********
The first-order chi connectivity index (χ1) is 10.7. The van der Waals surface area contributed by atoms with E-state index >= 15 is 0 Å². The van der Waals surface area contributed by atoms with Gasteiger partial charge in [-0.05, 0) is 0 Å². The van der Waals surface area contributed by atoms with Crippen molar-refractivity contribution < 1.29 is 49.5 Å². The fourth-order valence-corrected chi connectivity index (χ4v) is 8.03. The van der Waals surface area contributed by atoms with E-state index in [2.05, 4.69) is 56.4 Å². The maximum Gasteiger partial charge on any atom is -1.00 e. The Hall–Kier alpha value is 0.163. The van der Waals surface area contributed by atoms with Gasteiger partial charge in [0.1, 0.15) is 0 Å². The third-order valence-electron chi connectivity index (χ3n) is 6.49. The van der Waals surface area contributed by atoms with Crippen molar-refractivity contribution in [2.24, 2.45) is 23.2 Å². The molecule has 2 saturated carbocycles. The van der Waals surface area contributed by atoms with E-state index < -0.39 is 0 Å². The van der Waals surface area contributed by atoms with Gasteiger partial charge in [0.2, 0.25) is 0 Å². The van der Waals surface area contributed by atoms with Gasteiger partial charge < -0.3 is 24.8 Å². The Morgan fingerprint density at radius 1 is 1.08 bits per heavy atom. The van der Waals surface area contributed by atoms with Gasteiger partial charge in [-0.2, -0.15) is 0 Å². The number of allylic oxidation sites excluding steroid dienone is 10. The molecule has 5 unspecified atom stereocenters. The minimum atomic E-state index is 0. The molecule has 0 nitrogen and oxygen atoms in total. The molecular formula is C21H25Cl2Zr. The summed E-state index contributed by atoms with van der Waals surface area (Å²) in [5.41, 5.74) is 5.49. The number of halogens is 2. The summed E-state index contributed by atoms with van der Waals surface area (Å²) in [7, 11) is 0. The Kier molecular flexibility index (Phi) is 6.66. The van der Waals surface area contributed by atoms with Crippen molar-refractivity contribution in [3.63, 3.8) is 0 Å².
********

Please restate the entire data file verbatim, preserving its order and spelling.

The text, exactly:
The first-order chi connectivity index (χ1) is 10.7. The van der Waals surface area contributed by atoms with E-state index >= 15 is 0 Å². The van der Waals surface area contributed by atoms with Gasteiger partial charge in [-0.05, 0) is 0 Å². The van der Waals surface area contributed by atoms with Crippen molar-refractivity contribution < 1.29 is 49.5 Å². The fourth-order valence-corrected chi connectivity index (χ4v) is 8.03. The van der Waals surface area contributed by atoms with E-state index in [2.05, 4.69) is 56.4 Å². The maximum Gasteiger partial charge on any atom is -1.00 e. The Hall–Kier alpha value is 0.163. The van der Waals surface area contributed by atoms with Gasteiger partial charge in [0.1, 0.15) is 0 Å². The third-order valence-electron chi connectivity index (χ3n) is 6.49. The van der Waals surface area contributed by atoms with Crippen molar-refractivity contribution in [2.24, 2.45) is 23.2 Å². The molecule has 2 saturated carbocycles. The van der Waals surface area contributed by atoms with E-state index < -0.39 is 0 Å². The van der Waals surface area contributed by atoms with Gasteiger partial charge in [0.2, 0.25) is 0 Å². The van der Waals surface area contributed by atoms with Gasteiger partial charge < -0.3 is 24.8 Å². The Morgan fingerprint density at radius 1 is 1.08 bits per heavy atom. The van der Waals surface area contributed by atoms with Gasteiger partial charge in [-0.2, -0.15) is 0 Å². The number of allylic oxidation sites excluding steroid dienone is 10. The molecule has 5 unspecified atom stereocenters. The minimum atomic E-state index is 0. The molecule has 0 nitrogen and oxygen atoms in total. The molecular formula is C21H25Cl2Zr. The summed E-state index contributed by atoms with van der Waals surface area (Å²) in [5.41, 5.74) is 5.49. The number of halogens is 2. The summed E-state index contributed by atoms with van der Waals surface area (Å²) in [7, 11) is 0. The Kier molecular flexibility index (Phi) is 6.66. The van der Waals surface area contributed by atoms with Crippen molar-refractivity contribution in [3.63, 3.8) is 0 Å².